Politics & Government

Elizabeth Warren is coming to Raleigh and Greensboro. Here’s how to see her.

Democratic presidential candidate Elizabeth Warren is coming to Raleigh on Thursday, Nov. 7, her first campaign rally in North Carolina.

The Massachusetts senator’s campaign released more details Monday about the event that will be held at Needham Broughton High School on Nov. 7, and another event in Raleigh on Nov. 8. She will also start the day on Nov. 7 in Greensboro with an event at N.C. A&T State University.

Here’s how to see her in North Carolina:

Nov. 7: Warren will participate in a live interview with radio host Angela Rye at Harrison Auditorium, 1009 Bluford St., Greensboro, starting at noon. Doors open at 10:30 a.m.

Nov. 7: The campaign event at Broughton High School, 723 St. Mary’s St., Raleigh, will start at 6:30 p.m. with doors opening at 4:30 p.m. Warren’s campaign is describing the event as a town hall. It is free and open to the public.

RSVPs for the Broughton event are not required but the campaign is encouraging them at events.elizabethwarren.com/event/148065/. The event is scheduled to end at 8:30 p.m.

Warren’s campaign lists the town hall as a “meet and greet” as well.

Nov. 8: Mijente Support Committee, a Latinx/Chicanx organizing hub, announced Monday that Warren will participate in its Latinx forum, “El Chisme 2020: One-on-One with the Candidates.” The event begins at noon in the “Umstead Park area” with an exact location to be announced. The event is co-sponsored with Siembra North Carolina. It is free and open to the public, but RSVPs will be required and organizers said priority will be given to the Latinx community. No RSVP information for the public is available yet. It will be livestreamed by NowThis in English and Spanish.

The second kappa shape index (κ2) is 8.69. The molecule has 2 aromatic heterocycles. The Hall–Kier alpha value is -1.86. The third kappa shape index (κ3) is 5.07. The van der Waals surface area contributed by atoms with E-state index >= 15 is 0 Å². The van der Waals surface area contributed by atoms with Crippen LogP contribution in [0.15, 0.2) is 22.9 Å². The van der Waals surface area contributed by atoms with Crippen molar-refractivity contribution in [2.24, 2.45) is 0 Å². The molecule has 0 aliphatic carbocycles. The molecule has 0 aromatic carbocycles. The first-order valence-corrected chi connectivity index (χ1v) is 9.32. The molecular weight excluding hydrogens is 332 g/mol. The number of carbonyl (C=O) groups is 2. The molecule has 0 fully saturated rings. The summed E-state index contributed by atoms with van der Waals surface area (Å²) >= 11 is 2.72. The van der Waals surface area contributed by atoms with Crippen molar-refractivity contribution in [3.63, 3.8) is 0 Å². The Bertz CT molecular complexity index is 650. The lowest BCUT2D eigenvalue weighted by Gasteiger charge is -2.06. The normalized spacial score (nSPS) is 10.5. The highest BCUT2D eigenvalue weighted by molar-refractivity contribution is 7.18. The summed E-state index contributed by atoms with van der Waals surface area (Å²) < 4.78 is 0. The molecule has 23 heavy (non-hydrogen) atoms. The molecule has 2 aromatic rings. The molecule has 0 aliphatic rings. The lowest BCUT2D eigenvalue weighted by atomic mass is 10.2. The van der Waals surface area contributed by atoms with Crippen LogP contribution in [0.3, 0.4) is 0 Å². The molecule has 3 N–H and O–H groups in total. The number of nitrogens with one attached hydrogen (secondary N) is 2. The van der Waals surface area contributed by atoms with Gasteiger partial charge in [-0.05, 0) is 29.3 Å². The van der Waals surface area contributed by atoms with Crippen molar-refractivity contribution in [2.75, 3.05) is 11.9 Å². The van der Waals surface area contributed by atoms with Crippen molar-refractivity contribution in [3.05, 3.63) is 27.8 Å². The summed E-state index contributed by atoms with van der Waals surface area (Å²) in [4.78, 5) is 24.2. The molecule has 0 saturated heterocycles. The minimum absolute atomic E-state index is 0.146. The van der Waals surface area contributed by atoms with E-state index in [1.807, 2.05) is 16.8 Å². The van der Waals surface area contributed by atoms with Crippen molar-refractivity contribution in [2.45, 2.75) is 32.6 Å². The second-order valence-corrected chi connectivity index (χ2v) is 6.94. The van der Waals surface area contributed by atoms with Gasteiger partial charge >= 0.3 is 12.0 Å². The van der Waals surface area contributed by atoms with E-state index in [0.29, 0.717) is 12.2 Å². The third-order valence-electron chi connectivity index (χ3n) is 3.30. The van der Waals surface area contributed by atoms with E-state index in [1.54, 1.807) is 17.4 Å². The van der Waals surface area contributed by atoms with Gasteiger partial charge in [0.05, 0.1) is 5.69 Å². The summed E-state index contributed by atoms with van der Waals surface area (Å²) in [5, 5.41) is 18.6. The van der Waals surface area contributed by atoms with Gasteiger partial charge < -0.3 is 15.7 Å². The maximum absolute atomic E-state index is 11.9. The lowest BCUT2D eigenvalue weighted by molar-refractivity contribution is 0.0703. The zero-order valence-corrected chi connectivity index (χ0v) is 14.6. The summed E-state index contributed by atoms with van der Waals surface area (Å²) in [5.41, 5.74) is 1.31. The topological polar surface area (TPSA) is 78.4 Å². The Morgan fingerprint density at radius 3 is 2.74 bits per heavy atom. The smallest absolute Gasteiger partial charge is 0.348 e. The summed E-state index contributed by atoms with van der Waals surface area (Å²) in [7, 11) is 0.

Other candidate visits

Broughton High School is the second Triangle high school within a matter of weeks to get a presidential candidate visit. Democratic candidate and former Vice President Joe Biden held a campaign rally at Hillside High School in Durham on Sunday, Oct. 27, with about 850 people there, according to the school and Biden campaign.

Warren and Biden are frontrunners in the polls in a candidate field that includes three others who have already visited the Triangle in recent months.

Former U.S. HUD Secretary Julian Castro visited Durham in May for a workers’ rights protest. In August, Kamala Harris spent the weekend in Durham as the keynote speaker at the Durham Committee on the Affairs of Black People banquet at at St. Joseph AME Church. In September, Vermont Sen. Bernie Sanders spoke to a large crowd of UNC-Chapel Hill students at the Bell Tower Amphitheater on campus.

North Carolina’s primary is on March 3.

Biden enters the last quarter of the year with less than $9 million in the bank, according to campaign finance reports, McClatchy has reported. Sanders has nearly $34 million, and Warren has nearly $26 million. Pete Buttigieg, who’s polling in the single digits, has more than twice as much available campaign cash as Biden.

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Dawn Baumgartner Vaughan covers North Carolina state government and politics at The News & Observer. She previously covered Durham for 13 years, and has received six North Carolina Press Association awards, including a 2018 award for investigative reporting.